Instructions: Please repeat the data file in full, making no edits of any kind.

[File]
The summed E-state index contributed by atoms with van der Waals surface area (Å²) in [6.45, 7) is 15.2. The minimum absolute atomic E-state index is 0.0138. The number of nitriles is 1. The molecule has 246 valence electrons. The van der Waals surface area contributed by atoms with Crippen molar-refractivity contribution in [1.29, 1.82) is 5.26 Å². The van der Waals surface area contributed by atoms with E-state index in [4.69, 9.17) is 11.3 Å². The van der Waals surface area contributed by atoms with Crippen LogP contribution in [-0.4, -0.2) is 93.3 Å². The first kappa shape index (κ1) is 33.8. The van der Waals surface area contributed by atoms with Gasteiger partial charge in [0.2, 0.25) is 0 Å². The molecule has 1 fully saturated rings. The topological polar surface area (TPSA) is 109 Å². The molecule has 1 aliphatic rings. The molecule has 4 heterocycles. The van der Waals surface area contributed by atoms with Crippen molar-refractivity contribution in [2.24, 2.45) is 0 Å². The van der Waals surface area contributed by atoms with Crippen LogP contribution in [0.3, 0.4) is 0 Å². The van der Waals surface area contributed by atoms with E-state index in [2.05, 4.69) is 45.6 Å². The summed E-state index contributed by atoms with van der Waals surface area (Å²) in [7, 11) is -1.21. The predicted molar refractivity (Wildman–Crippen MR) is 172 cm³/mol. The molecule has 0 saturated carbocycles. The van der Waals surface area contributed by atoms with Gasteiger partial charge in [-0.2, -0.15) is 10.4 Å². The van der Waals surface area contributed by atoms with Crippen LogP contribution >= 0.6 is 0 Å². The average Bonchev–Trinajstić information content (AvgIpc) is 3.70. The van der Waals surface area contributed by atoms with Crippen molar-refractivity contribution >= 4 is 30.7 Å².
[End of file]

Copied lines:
The summed E-state index contributed by atoms with van der Waals surface area (Å²) in [6.45, 7) is 15.2. The minimum absolute atomic E-state index is 0.0138. The number of nitriles is 1. The molecule has 246 valence electrons. The van der Waals surface area contributed by atoms with Crippen molar-refractivity contribution in [1.29, 1.82) is 5.26 Å². The van der Waals surface area contributed by atoms with E-state index in [4.69, 9.17) is 11.3 Å². The van der Waals surface area contributed by atoms with Crippen LogP contribution in [-0.4, -0.2) is 93.3 Å². The first kappa shape index (κ1) is 33.8. The van der Waals surface area contributed by atoms with Gasteiger partial charge in [0.2, 0.25) is 0 Å². The molecule has 1 fully saturated rings. The topological polar surface area (TPSA) is 109 Å². The molecule has 1 aliphatic rings. The molecule has 4 heterocycles. The van der Waals surface area contributed by atoms with Crippen molar-refractivity contribution in [2.24, 2.45) is 0 Å². The van der Waals surface area contributed by atoms with Crippen LogP contribution in [0.3, 0.4) is 0 Å². The van der Waals surface area contributed by atoms with E-state index in [2.05, 4.69) is 45.6 Å². The summed E-state index contributed by atoms with van der Waals surface area (Å²) in [7, 11) is -1.21. The predicted molar refractivity (Wildman–Crippen MR) is 172 cm³/mol. The molecule has 0 saturated carbocycles. The van der Waals surface area contributed by atoms with Gasteiger partial charge in [-0.2, -0.15) is 10.4 Å². The van der Waals surface area contributed by atoms with Crippen LogP contribution >= 0.6 is 0 Å². The average Bonchev–Trinajstić information content (AvgIpc) is 3.70. The van der Waals surface area contributed by atoms with Crippen molar-refractivity contribution >= 4 is 30.7 Å².